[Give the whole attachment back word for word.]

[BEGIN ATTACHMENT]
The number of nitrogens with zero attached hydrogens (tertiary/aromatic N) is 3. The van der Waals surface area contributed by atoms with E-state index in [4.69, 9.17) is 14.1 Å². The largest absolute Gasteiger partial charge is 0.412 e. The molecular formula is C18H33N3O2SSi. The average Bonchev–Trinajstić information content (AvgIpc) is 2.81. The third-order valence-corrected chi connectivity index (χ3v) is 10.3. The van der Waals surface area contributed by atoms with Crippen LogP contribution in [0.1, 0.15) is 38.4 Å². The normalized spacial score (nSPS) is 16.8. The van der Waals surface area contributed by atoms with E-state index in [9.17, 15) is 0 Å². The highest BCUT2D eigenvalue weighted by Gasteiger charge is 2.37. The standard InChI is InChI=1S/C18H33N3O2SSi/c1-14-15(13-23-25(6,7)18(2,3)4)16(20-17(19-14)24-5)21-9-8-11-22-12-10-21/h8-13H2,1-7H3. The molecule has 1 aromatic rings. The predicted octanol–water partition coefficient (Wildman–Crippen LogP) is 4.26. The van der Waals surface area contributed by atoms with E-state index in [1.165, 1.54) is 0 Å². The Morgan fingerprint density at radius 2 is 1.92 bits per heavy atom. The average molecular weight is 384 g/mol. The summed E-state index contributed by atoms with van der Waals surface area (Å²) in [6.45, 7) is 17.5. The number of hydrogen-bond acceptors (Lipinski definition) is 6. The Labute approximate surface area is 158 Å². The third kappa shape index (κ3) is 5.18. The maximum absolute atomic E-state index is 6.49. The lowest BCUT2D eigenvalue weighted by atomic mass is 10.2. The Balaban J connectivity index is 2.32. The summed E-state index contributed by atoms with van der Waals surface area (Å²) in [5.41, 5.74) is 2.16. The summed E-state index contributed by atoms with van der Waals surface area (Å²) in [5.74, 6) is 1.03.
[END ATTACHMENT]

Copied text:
The number of nitrogens with zero attached hydrogens (tertiary/aromatic N) is 3. The van der Waals surface area contributed by atoms with E-state index in [4.69, 9.17) is 14.1 Å². The largest absolute Gasteiger partial charge is 0.412 e. The molecular formula is C18H33N3O2SSi. The average Bonchev–Trinajstić information content (AvgIpc) is 2.81. The third-order valence-corrected chi connectivity index (χ3v) is 10.3. The van der Waals surface area contributed by atoms with Crippen LogP contribution in [0.1, 0.15) is 38.4 Å². The normalized spacial score (nSPS) is 16.8. The van der Waals surface area contributed by atoms with E-state index in [9.17, 15) is 0 Å². The highest BCUT2D eigenvalue weighted by Gasteiger charge is 2.37. The standard InChI is InChI=1S/C18H33N3O2SSi/c1-14-15(13-23-25(6,7)18(2,3)4)16(20-17(19-14)24-5)21-9-8-11-22-12-10-21/h8-13H2,1-7H3. The molecule has 1 aromatic rings. The predicted octanol–water partition coefficient (Wildman–Crippen LogP) is 4.26. The van der Waals surface area contributed by atoms with E-state index in [1.165, 1.54) is 0 Å². The Morgan fingerprint density at radius 2 is 1.92 bits per heavy atom. The average molecular weight is 384 g/mol. The summed E-state index contributed by atoms with van der Waals surface area (Å²) in [6.45, 7) is 17.5. The number of hydrogen-bond acceptors (Lipinski definition) is 6. The Labute approximate surface area is 158 Å². The third kappa shape index (κ3) is 5.18. The maximum absolute atomic E-state index is 6.49. The lowest BCUT2D eigenvalue weighted by atomic mass is 10.2. The Balaban J connectivity index is 2.32. The summed E-state index contributed by atoms with van der Waals surface area (Å²) in [5.41, 5.74) is 2.16. The summed E-state index contributed by atoms with van der Waals surface area (Å²) in [5.74, 6) is 1.03.